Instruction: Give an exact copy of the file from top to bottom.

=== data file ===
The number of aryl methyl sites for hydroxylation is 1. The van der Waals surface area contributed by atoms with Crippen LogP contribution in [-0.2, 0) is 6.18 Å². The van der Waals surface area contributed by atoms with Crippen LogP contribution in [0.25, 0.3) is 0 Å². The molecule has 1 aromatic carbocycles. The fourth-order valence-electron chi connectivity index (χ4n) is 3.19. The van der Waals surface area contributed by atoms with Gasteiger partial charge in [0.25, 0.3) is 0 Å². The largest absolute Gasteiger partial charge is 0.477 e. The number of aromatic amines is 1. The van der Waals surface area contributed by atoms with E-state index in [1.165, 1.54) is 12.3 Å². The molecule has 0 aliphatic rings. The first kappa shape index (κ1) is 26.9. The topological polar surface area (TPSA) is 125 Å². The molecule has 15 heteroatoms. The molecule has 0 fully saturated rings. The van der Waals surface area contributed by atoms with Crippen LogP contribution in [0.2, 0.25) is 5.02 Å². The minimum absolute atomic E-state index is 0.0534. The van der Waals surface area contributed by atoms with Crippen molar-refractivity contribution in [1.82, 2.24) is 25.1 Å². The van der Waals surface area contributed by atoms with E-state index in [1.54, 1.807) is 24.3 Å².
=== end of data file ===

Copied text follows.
The number of aryl methyl sites for hydroxylation is 1. The van der Waals surface area contributed by atoms with Crippen LogP contribution in [-0.2, 0) is 6.18 Å². The van der Waals surface area contributed by atoms with Crippen LogP contribution in [0.25, 0.3) is 0 Å². The molecule has 1 aromatic carbocycles. The fourth-order valence-electron chi connectivity index (χ4n) is 3.19. The van der Waals surface area contributed by atoms with Gasteiger partial charge in [0.25, 0.3) is 0 Å². The largest absolute Gasteiger partial charge is 0.477 e. The number of aromatic amines is 1. The van der Waals surface area contributed by atoms with E-state index in [1.165, 1.54) is 12.3 Å². The molecule has 0 aliphatic rings. The first kappa shape index (κ1) is 26.9. The topological polar surface area (TPSA) is 125 Å². The molecule has 15 heteroatoms. The molecule has 0 fully saturated rings. The van der Waals surface area contributed by atoms with Crippen LogP contribution in [0.2, 0.25) is 5.02 Å². The minimum absolute atomic E-state index is 0.0534. The van der Waals surface area contributed by atoms with Crippen molar-refractivity contribution in [1.82, 2.24) is 25.1 Å². The van der Waals surface area contributed by atoms with E-state index in [1.54, 1.807) is 24.3 Å².